PITTSBURGH SYMPHONY ORCHESTRA UNVEILS NEW WORK OF ART AT HEINZ HALL GARDEN

Sculpture is British artist Angela Conner’s second at Heinz Hall

PITTSBURGH – The Pittsburgh Symphony Orchestra (PSO) on Wednesday unveiled famed British sculptor Angela Conner’s newest work of art at the Garden Plaza at Heinz Hall.

The steel sculpture, titled Arpeggio, is a gift to the PSO and the city from the Drue Heinz Trust.  ATI (Allegheny Technologies Incorporated) donated the stainless steel for the base of the sculpture.

Arpeggio was created by Conner, one of Britain’s best-known and most experienced sculptors. Conner’s main body of work centers on the creation of vast sculptures that harness natural forces, such as gravity, wind, water, sun and shadow, in a subtle and unique manner.

Arpeggio was conceived to create a sculptural echo to the work of the orchestra. Both are based on the successful collaboration of the ‘players,’” Conner said. “The sculpture has four units, each carefully balanced to produce the sound of outpouring water and graceful movement. The effect of the stately tipping shapes gives a feeling of tranquility.”

Drue Heinz originally saw Conner’s work at Gimpel-Fils in New York. In the 1970s, Drue and Jack Heinz commissioned Conner’s first sculpture using natural forces, which became a theme of her work.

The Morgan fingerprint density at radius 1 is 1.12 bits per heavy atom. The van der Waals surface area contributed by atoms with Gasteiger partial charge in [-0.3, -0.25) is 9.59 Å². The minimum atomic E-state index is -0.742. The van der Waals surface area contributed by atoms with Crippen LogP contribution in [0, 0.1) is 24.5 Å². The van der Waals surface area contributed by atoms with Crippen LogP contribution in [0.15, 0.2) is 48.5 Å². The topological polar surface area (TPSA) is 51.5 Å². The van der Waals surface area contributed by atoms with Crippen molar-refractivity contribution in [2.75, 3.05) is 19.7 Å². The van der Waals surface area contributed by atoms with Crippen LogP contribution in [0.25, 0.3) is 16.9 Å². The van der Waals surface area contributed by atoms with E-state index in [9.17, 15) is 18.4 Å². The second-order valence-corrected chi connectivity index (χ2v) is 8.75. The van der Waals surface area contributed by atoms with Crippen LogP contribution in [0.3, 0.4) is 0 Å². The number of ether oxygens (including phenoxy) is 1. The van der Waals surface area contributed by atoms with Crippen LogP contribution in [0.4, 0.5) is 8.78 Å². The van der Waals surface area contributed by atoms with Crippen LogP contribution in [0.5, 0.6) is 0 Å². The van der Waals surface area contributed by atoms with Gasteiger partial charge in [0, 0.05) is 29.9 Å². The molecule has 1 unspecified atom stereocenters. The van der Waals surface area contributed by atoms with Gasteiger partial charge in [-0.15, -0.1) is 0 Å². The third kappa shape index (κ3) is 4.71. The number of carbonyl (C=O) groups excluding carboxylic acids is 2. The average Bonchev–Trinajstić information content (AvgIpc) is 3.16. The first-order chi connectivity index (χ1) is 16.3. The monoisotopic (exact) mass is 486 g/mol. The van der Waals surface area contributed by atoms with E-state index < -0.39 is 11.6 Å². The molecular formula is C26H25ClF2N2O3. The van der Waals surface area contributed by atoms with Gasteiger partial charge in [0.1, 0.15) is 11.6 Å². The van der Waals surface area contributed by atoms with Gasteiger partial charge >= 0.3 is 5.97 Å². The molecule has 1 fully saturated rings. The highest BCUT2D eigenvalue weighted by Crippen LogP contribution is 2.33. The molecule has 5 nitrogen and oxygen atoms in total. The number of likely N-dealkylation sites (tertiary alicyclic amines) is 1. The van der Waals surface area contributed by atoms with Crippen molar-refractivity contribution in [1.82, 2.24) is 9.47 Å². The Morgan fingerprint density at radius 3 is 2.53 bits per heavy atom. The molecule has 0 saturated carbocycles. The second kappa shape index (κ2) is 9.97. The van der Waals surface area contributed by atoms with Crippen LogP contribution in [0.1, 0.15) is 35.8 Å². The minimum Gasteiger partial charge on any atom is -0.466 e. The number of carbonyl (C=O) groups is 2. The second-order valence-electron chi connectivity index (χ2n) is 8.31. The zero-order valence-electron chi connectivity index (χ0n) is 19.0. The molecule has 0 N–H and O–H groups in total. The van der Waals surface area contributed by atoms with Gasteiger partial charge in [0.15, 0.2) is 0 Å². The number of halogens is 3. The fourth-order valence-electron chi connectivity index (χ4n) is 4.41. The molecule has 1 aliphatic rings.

In February 1978, Henry J. Heinz II, chairman of the Howard Heinz Endowment, announced the Endowment’s plans to finance the construction of the Heinz Hall Plaza, a garden adjacent to Heinz Hall, as well as a four-story addition to the Hall. The Garden Plaza opened on May 7, 1982. Conner designed the moving water sculpture, Quartet, which led to many other larger landscape works commissioned internationally.

Conner has created work for Her Majesty the Queen, Prince Charles, modern architects, Drue Heinz, playwright Tom Stoppard, the Crown Prince of Saudi Arabia, Ian and Anne Fleming’s Estate, Walter Annenberg and former British Prime Minister Harold Macmillan, Paul Mellon among many others. Her works can also be seen at numerous venues worldwide, including the Metropolitan Museum of Art in New York, Carnegie Museum of Art in Pittsburgh, Shakespeare Museum in Stratford-upon-Avon, London Library, Musée de l-Armée in Paris, National Portrait Gallery in London, and 10 Downing St.

The sculpture, Arpeggio, was built in the U.K. and transported to Pittsburgh by sea. It arrived at Heinz Hall on March 30 and was reassembled at the Garden Plaza. The piece was fabricated for Conner at Bishop and Smith Stainless Fabrication Ltd. in Hereford, England. Bishop and Smith made at least one other Conner sculpture that was the inspiration for this one.

The Heinz Hall Garden Plaza will be open to the public throughout the summer on weekdays, starting next week.

View Connor’s works from around the world

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May 11